RESTON, Va. – For 2012, US broiler production is now estimated to total 35.714 billion lbs., 395 million lbs. less than January’s estimate and 2.9 percent under the 36.778 billion lbs. new estimate for 2011, according to last week’s USDA’s “World Agricultural Supply and Demand Estimate” report from the World Agricultural Outlook Board. Analysts also reduced the 2011 output by 66 million lbs.

Lower expected broiler weights are prompting the reduced outlook, and hatchery data continues to indicate there will be fewer birds for slaughter most of this year, according to the Feb. 10 edition of the National Chicken Council’s Washington Report.

Broiler production was the only meat adjusted downward; the board predicts slightly more beef, pork, and turkey when compared with last month’s estimate for 2012. This shift increase in other meats, however, will probably not offset the decrease in broiler production. As a result, total poultry and meat production in 2012 is likely to total 90.772 million lbs., 198 million lbs. less than January’s estimate and 1.8 percent less than the 92.395 million lbs. reported for 2011.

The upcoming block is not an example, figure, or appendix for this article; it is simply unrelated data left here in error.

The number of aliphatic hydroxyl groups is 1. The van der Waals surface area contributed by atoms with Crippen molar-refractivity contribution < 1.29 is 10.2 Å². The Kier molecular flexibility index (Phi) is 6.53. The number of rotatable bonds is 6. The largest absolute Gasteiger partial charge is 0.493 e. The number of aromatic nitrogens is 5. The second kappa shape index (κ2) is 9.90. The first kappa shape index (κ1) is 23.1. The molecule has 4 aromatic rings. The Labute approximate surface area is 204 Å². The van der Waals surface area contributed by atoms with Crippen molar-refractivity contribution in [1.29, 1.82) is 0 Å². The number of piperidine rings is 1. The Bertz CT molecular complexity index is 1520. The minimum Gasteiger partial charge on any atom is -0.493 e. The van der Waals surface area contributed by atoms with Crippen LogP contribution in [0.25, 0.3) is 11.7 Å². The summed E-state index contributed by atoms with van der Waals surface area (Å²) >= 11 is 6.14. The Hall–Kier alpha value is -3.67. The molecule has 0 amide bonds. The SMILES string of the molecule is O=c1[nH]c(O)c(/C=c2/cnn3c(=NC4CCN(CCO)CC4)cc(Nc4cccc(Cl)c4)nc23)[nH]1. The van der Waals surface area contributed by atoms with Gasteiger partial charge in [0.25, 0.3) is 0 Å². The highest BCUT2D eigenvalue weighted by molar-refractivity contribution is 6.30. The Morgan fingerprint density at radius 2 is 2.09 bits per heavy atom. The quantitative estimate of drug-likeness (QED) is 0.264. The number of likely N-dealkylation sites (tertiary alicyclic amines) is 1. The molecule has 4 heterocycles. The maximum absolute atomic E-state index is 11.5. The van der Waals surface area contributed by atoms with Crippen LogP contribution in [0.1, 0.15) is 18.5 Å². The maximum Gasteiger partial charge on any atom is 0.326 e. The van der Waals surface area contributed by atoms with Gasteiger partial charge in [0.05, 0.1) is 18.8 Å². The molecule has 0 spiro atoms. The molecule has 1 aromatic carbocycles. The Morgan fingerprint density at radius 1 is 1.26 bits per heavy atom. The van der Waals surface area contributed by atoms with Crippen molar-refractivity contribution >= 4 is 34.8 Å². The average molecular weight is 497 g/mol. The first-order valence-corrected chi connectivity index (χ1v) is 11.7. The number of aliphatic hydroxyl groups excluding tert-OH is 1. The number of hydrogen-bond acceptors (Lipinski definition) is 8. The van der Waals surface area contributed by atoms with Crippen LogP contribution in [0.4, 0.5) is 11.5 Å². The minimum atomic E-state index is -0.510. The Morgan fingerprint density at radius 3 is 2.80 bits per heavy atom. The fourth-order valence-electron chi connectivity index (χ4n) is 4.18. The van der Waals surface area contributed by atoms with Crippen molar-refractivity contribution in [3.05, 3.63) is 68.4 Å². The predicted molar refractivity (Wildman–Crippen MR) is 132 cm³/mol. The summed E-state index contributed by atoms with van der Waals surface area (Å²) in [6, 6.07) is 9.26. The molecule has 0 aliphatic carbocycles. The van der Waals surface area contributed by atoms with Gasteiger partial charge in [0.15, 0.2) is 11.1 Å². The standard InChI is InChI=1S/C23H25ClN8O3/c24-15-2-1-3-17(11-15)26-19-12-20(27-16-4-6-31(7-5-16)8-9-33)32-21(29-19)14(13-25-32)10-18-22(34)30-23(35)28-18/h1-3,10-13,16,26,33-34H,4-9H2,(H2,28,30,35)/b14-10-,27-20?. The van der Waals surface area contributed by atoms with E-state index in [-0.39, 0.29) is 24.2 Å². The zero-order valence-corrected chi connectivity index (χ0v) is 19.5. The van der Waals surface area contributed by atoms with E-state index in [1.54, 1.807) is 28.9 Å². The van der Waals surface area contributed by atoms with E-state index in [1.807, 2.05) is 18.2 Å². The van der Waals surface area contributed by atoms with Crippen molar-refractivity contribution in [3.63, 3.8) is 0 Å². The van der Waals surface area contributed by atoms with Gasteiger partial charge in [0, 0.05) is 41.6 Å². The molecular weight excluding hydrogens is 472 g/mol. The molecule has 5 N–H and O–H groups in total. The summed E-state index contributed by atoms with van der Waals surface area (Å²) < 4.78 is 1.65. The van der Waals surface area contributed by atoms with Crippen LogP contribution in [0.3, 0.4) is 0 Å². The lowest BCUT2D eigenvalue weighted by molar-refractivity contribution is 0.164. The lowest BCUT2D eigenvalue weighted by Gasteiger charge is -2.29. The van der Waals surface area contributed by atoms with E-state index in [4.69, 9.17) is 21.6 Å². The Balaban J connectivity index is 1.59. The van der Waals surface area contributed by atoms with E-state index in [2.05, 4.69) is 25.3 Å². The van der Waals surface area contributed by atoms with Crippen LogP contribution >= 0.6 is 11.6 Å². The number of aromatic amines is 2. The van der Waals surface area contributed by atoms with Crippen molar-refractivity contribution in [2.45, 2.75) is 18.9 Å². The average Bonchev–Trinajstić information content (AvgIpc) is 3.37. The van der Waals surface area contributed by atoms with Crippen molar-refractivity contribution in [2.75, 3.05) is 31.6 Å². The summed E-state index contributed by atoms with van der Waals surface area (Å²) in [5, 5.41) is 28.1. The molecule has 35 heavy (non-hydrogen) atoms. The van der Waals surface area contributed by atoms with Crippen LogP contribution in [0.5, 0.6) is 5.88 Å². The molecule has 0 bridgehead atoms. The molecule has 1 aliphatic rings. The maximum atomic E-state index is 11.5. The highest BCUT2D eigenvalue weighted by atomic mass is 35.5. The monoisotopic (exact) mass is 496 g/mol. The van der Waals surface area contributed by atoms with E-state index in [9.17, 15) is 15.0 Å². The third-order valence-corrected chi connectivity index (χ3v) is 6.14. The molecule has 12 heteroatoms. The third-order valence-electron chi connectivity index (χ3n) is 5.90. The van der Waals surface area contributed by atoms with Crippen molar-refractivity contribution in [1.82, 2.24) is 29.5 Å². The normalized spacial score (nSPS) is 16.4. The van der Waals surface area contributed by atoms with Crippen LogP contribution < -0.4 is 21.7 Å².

For both 2011 and 2012, estimated broiler exports were increased. Export estimates for 2011 were 7.012 billion lbs., an increase of 50 million lbs. from the January estimate and 3.7 percent over the 6.765 billion lbs. in 2010. The board also upped broiler exports for 2012 by 50 million lbs. to 7.050 billion lbs., up 0.5 percent from the 2011 level.

The wholesale broiler price, 12-city average, for 2011 was listed at 79.0 cents per lb., which is the same as the January estimate and 2.2 cents per lb., or 2.9 percent higher than the 76.8 cents per lb. in 2010. Due to anticipated reduced broiler production, analysts see better broiler prices this year vs. last month’s estimate and last year’s price. USDA expects the broiler price to average between 82-87 cents per lb. in 2012, compared with 80-86 cents per lb. in January’s report.